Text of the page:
3.6. Conclusions

In conclusion, based on literature review we demonstrated that the exposure to unimproved water or unsafe water is significantly associated with typhoid fever. Our findings suggest that the population without access to safe water may be considered as one indicator to delineate high-risk population for typhoid related interventions. The high-risk population decided based on lack of access to safe water can be targeted for typhoid vaccination in addition to ongoing effort to improve water and sanitation infrastructure. Future research should focus on demarcating and quantifying other factors associated with typhoid fever in addition to water-related one, so that more comprehensive risk-association mapping based on geographical information system could be developed and used for targeting typhoid interventions.


S. Typhi: Salmonella enterica serovar Typhi
WHO:World Health Organization
LMICs:Low- and middle-income countries
CFU:Colony forming units
UNICEF:United Nations International Children Emergency Relief Fund
JMP:Joint Monitoring Programme
PAHO:Pan American Health Organization
RR:Relative risk
OR:Odds ratio
USA:United States of America.

Data Availability

All data related to the research is available in the manuscript.

Ethical Approval

Research involved analysis of secondary data available in public domain. No human subjects are involved in this study. No ethical approval was sought.

Conflicts of Interest

The authors declare that they have no conflicts of interest.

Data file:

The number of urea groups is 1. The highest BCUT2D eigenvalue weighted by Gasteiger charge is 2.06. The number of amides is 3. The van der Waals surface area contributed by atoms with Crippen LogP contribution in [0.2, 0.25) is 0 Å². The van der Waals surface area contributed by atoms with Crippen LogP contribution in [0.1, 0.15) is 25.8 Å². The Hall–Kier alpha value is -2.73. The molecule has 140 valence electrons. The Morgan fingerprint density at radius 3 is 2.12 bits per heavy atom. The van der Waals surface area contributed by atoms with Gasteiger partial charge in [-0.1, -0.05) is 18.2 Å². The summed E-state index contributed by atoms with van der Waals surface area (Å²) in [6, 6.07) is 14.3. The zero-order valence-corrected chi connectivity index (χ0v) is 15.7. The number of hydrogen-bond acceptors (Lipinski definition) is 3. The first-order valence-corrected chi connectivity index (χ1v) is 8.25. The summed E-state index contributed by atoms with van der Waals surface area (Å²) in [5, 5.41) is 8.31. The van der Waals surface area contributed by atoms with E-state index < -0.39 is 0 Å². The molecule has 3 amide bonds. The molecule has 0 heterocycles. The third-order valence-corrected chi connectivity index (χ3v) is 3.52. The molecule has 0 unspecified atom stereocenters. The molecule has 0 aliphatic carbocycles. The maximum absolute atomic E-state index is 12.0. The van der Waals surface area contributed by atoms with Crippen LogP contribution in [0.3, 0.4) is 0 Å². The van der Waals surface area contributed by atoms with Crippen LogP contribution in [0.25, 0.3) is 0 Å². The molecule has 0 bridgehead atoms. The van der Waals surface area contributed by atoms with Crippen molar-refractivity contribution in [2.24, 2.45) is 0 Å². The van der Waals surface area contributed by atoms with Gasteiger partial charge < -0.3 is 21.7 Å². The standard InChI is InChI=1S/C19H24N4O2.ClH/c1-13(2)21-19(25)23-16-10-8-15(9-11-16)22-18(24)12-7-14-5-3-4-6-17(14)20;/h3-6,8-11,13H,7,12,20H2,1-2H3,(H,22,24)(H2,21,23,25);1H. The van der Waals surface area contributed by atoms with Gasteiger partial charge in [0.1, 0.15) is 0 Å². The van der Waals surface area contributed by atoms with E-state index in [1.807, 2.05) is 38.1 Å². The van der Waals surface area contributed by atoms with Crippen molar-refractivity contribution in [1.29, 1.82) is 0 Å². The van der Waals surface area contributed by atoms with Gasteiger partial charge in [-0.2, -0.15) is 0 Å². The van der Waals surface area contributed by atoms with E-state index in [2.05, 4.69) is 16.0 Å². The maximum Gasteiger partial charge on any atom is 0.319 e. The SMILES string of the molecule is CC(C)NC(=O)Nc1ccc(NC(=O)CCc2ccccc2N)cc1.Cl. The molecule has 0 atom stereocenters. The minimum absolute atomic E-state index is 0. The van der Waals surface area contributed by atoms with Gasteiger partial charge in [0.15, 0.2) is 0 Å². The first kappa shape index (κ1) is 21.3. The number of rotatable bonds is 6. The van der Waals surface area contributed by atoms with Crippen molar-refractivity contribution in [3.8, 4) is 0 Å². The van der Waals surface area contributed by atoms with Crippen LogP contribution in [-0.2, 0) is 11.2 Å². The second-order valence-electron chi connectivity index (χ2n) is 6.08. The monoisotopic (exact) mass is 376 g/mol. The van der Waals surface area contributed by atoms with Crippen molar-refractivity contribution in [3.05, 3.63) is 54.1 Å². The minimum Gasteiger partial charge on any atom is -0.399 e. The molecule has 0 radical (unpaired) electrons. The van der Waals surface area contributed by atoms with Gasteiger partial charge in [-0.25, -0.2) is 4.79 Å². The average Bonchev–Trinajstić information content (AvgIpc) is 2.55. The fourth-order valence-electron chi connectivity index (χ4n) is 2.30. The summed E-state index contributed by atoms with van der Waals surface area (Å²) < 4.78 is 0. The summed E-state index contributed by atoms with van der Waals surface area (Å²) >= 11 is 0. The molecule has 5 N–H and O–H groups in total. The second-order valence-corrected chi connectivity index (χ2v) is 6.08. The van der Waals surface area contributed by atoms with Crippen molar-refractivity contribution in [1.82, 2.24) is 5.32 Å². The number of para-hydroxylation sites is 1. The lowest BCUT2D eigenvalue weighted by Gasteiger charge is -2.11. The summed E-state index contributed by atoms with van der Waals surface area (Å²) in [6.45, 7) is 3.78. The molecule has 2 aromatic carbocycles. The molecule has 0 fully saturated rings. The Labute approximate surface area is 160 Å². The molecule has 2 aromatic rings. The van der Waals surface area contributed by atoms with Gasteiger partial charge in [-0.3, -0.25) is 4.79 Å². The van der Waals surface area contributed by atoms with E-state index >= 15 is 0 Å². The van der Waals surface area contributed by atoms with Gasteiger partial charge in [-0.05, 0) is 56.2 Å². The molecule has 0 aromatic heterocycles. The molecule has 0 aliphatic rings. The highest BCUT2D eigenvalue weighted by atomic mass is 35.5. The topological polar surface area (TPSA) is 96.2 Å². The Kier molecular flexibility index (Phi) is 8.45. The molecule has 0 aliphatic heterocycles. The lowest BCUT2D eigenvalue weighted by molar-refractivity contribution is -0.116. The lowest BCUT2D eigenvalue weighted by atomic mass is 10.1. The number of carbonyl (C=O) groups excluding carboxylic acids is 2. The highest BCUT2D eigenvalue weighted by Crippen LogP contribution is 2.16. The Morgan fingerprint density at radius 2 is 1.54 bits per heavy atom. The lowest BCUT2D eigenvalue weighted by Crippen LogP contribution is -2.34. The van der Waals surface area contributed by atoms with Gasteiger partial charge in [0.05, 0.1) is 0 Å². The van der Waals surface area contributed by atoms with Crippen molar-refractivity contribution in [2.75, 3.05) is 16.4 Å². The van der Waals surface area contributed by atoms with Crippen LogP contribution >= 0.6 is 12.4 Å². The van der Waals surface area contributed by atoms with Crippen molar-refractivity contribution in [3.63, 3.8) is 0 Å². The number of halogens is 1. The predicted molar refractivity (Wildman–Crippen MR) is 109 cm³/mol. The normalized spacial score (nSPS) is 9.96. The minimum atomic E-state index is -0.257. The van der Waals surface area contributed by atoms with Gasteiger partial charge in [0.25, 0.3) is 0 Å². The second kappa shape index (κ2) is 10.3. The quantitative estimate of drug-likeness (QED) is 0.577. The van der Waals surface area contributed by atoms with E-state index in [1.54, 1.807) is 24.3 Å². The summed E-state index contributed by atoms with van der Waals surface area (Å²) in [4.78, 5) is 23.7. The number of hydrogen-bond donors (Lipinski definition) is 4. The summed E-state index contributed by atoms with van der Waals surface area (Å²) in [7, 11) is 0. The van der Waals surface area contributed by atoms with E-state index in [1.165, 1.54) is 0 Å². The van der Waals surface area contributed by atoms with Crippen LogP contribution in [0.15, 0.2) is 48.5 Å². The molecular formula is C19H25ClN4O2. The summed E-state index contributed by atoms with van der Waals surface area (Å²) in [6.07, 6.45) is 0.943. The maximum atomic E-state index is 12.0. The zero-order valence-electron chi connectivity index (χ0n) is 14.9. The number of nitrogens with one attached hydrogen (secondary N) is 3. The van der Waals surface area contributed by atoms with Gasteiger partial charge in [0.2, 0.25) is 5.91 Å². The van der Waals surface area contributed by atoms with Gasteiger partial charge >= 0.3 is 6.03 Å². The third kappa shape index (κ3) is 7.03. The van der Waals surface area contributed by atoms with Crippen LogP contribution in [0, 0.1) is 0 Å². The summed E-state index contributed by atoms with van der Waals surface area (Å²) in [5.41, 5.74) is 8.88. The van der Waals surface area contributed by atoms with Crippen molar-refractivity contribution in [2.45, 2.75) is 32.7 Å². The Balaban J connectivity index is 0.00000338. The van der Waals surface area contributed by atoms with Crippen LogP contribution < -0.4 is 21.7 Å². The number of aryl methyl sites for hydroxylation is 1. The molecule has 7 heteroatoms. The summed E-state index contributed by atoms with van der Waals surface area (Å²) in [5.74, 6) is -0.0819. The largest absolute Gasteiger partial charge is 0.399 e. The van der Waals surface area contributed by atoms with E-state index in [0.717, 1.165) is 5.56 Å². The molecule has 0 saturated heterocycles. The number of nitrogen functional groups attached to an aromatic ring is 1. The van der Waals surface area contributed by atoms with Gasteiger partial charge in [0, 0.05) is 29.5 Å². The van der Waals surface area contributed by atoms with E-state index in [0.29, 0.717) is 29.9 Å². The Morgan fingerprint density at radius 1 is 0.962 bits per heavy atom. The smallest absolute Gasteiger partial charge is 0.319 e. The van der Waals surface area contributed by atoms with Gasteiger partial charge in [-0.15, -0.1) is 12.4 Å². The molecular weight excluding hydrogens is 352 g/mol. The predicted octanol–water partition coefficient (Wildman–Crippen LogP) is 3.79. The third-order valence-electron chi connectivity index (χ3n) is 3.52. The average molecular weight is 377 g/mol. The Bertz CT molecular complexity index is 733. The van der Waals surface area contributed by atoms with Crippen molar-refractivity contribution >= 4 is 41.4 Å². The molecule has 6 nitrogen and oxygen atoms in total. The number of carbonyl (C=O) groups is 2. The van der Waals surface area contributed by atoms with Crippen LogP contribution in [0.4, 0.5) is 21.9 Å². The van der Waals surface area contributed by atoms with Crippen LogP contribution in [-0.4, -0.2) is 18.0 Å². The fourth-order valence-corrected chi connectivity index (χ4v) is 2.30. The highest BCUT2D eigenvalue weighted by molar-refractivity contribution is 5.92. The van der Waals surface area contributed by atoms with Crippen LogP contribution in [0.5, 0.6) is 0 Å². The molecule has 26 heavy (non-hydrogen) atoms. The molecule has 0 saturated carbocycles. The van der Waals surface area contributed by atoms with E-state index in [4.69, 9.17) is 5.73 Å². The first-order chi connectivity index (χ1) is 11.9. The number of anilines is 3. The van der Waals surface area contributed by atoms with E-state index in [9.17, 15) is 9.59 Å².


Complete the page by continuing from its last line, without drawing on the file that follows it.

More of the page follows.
Authors’ Contributions

Vittal Mogasale has conceptualized the study, advised on developing search terms, served as the third reviewer in conducting the search, guided the analysis, interpreted the results, and rewrote the final manuscript. Vijayalaxmi V. Mogasale has served as first reviewer in conducting the search, developed search terms, extracted data, conducted the analysis, and wrote the first draft of manuscript. Enusa Ramani has served as second reviewer in conducting the search, assisted in data extraction and analysis, and reviewed and put together the final manuscript. Ju Yeon Park estimated weighted mean sensitivity using random effects model and drew forest plots. Thomas F. Wierzba provided overall technical advice for conceptualization and data analysis and reviewed and edited the manuscript. All authors have approved the final manuscript.


This work was supported the Vi-based Vaccines for Asia (VIVA) Initiative, which is funded by the Bill and Melinda Gates Foundation (Grant no. 417.01). International Vaccine Institute receives core funding by the Governments of Korea and Sweden.


The authors thank Dr. Jin Kyung Park for statistical support. This work was supported by the Vi-based Vaccines for Asia (VIVA) Initiative, which is funded by the Bill and Melinda Gates Foundation (Grant no. 417.01). International Vaccine Institute received core funding from the Governments of Korea and Sweden.